When I was a little girl, I would daydream about being famous. I would look up at the stars, which in rural Wisconsin, could be seen in abundance. As I gazed up into the starry night, I would ache inside longing to matter, to be someone of consequence.
As a nine year old girl, famous to me meant a singer or movie star. Specifically, the year was 1979 and the celebrity role model that I longed to be was Olivia Newton John in the Movie “Grease”. I sang “Hopelessly Devoted” at the top of my lungs as I took out the garbage at night. My mom always wanted to know why a 5 minute chore meant I was not seen or heard from again for nearly a half hour.
I have come to believe that all little girls want to be someone famous. St. Augustine said that this desire to matter and to be connected with something of profound significance during our life times was actually a longing that God Himself placed in and on our hearts. He goes on to say that our Creator did this on purpose. It was to motivate us in the fulfillment of His divine purpose for us but that could not happen unless He could connect us to the knowledge that we all have a profound worth.
I never paid attention to fashion until I was in Junior High and Madonna was the latest craze. It was the “Like a Virgin” era. For those of you who remember it, it had a lot of lace, big earrings, sweater skirts, high heeled pumps and leg warmers or tights that had the feet cut off. Half shirts were really popular too but I could never wear those, I liked food too much.
I realize now, that as a young girl I was very impressionable. I really allowed the fashion of the day to dictate my style of clothing. Whatever MTV (which was the newest and latest thing) said was “Rad” was what I had to be wearing. So it should be said that I am not surprised that young people want to follow the trends set by Movies, television and Magazines.
So, recently, there was an article in the paper involving Mylie Cyrus and it got me to thinking about fashion and role models. Every week we hear celebrities going into and out of rehab, being arrested or loosing custody of their kids or being involved in some other scandal.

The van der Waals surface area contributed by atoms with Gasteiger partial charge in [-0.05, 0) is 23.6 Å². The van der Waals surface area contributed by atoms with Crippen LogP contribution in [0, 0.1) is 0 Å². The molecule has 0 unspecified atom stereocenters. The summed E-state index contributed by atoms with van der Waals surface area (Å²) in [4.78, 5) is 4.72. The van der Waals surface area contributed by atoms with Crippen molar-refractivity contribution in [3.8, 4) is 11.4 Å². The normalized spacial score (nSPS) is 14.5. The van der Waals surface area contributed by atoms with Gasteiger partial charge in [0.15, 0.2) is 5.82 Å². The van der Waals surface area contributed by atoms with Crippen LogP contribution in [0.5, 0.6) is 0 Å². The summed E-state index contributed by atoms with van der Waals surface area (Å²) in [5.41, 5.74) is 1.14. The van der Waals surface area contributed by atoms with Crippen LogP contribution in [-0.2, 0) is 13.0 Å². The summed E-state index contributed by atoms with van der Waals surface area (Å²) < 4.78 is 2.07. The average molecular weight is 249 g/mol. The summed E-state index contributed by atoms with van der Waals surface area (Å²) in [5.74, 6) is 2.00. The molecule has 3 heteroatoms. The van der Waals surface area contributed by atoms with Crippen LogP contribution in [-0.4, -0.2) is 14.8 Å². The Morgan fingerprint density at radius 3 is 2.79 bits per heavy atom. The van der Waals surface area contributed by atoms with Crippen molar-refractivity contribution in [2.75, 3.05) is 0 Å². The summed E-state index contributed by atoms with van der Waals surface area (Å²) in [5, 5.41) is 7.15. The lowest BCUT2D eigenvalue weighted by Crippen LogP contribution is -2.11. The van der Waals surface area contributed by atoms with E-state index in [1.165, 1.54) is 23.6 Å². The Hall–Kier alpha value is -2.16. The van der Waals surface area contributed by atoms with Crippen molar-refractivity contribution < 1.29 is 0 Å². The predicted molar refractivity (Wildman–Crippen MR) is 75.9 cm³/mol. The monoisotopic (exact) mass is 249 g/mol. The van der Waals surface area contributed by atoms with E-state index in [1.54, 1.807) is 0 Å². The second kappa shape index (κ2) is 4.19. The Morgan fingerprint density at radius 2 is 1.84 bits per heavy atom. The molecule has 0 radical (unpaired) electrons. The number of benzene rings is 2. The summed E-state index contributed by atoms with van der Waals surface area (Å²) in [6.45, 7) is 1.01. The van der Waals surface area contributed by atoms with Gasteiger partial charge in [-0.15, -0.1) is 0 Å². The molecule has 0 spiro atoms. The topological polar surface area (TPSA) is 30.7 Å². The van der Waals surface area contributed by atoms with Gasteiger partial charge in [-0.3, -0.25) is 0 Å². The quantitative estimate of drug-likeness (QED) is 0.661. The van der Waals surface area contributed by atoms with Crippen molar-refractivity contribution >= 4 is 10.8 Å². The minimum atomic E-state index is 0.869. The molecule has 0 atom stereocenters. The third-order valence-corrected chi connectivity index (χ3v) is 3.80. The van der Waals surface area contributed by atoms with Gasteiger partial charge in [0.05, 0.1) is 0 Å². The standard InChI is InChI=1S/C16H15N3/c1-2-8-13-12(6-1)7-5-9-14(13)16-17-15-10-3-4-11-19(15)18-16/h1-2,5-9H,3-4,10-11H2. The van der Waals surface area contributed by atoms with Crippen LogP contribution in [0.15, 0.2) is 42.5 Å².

Because the marketing of celebrities to girls has become a billion dollar industry, a new phenomenon has occurred. Today the 2nd and 3rd graders are being targeted. It began with the Brittany Spears, Justin Timberlake and Christina Aquillera at age 11 being put on Disney. The fashions these new tween role models wore dictated the style for millions of girls. Then their signature fashions became available to the public and were sold in every outlet store in America.
The result to day can be seen coast to coast. Access to High School Music apparel or the like, is available for purchase and each stars clothing line usually includes very tiny two piece swimming suits for 4 and 6 year old girls.
As the standard of modesty have been lowered as well as the marketing to younger and younger girls, a dangerous combination has occurred. As we undress our children more and more every year with the styles and fashions of the 21st century, we truly have opened a Pandora's box.
How can we be outraged at pedophilia and the disgusting industry exploiting children on Internet sites but then go and buy our sweet 6 year old daughter a small bikini for the public pool. Do we forget that the person buying these perverted images may also take his kids to the pool?
If we love our neighbor we owe it to them to use every opportunity to share their God given dignity (and our own) to the world. We love our neighbor as ourselves when we choose not to entice a situation, feeling or any action in another human being that could bring about an occasion of sin for them. How do we stop ourselves and others from seeing or using people as objects? When we stop dressing ourselves and our children as objects.
Ultimately, when we let others see the person we are in Christ, they will be attracted to that. It is this attraction to God that we all secretly desire. This is the goal, this is God's desire. To fill a person with the Holy Spirit so that it runs over and spills over and into the life of the people around us. We are not to grow in holiness simply to be holy, but rather to bring that hope to others.
How we portray ourselves to the world is either an opportunity to bring someone closer to who we are(interior dignity) instead of what we are (the exterior). More importantly, by allowing others to see who we truly are, we give them the opportunity to receive the light of Christ.